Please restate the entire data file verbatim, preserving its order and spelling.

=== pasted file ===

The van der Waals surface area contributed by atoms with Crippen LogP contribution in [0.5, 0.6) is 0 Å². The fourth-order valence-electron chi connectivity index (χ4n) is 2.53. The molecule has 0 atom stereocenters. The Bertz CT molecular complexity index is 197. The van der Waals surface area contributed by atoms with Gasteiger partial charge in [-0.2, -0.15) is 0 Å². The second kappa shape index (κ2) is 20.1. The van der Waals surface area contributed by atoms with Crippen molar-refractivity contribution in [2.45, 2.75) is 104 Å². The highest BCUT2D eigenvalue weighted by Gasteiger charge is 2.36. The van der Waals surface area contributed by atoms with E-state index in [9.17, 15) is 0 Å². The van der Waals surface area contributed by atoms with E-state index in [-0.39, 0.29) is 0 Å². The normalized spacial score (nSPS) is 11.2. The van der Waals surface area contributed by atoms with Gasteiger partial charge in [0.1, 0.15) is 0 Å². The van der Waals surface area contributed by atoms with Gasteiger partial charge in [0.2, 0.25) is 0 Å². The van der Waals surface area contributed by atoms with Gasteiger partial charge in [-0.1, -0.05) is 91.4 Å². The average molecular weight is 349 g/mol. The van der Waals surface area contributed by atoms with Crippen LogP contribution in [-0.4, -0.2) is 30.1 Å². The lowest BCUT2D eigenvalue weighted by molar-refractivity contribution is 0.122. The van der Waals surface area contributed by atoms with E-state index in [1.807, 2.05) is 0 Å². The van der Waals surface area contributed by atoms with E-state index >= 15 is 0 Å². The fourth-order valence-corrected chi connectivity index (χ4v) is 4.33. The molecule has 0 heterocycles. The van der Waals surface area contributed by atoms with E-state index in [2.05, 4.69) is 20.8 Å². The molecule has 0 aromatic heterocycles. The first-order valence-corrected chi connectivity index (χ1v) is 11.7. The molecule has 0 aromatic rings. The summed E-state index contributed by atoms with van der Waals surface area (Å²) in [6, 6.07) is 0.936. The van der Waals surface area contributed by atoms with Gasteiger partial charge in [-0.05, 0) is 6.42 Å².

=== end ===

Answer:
The van der Waals surface area contributed by atoms with Crippen LogP contribution in [0.5, 0.6) is 0 Å². The fourth-order valence-electron chi connectivity index (χ4n) is 2.53. The molecule has 0 atom stereocenters. The Bertz CT molecular complexity index is 197. The van der Waals surface area contributed by atoms with Gasteiger partial charge in [-0.2, -0.15) is 0 Å². The second kappa shape index (κ2) is 20.1. The van der Waals surface area contributed by atoms with Crippen molar-refractivity contribution in [2.45, 2.75) is 104 Å². The highest BCUT2D eigenvalue weighted by Gasteiger charge is 2.36. The van der Waals surface area contributed by atoms with E-state index in [9.17, 15) is 0 Å². The van der Waals surface area contributed by atoms with E-state index in [-0.39, 0.29) is 0 Å². The normalized spacial score (nSPS) is 11.2. The van der Waals surface area contributed by atoms with Gasteiger partial charge in [0.1, 0.15) is 0 Å². The van der Waals surface area contributed by atoms with Gasteiger partial charge in [0.2, 0.25) is 0 Å². The van der Waals surface area contributed by atoms with Gasteiger partial charge in [-0.1, -0.05) is 91.4 Å². The average molecular weight is 349 g/mol. The van der Waals surface area contributed by atoms with Crippen LogP contribution in [-0.4, -0.2) is 30.1 Å². The lowest BCUT2D eigenvalue weighted by molar-refractivity contribution is 0.122. The van der Waals surface area contributed by atoms with E-state index in [1.807, 2.05) is 0 Å². The van der Waals surface area contributed by atoms with E-state index >= 15 is 0 Å². The fourth-order valence-corrected chi connectivity index (χ4v) is 4.33. The molecule has 0 heterocycles. The van der Waals surface area contributed by atoms with E-state index in [2.05, 4.69) is 20.8 Å². The molecule has 0 aromatic heterocycles. The first-order valence-corrected chi connectivity index (χ1v) is 11.7. The molecule has 0 aromatic rings. The summed E-state index contributed by atoms with van der Waals surface area (Å²) in [6, 6.07) is 0.936. The van der Waals surface area contributed by atoms with Gasteiger partial charge in [-0.05, 0) is 6.42 Å².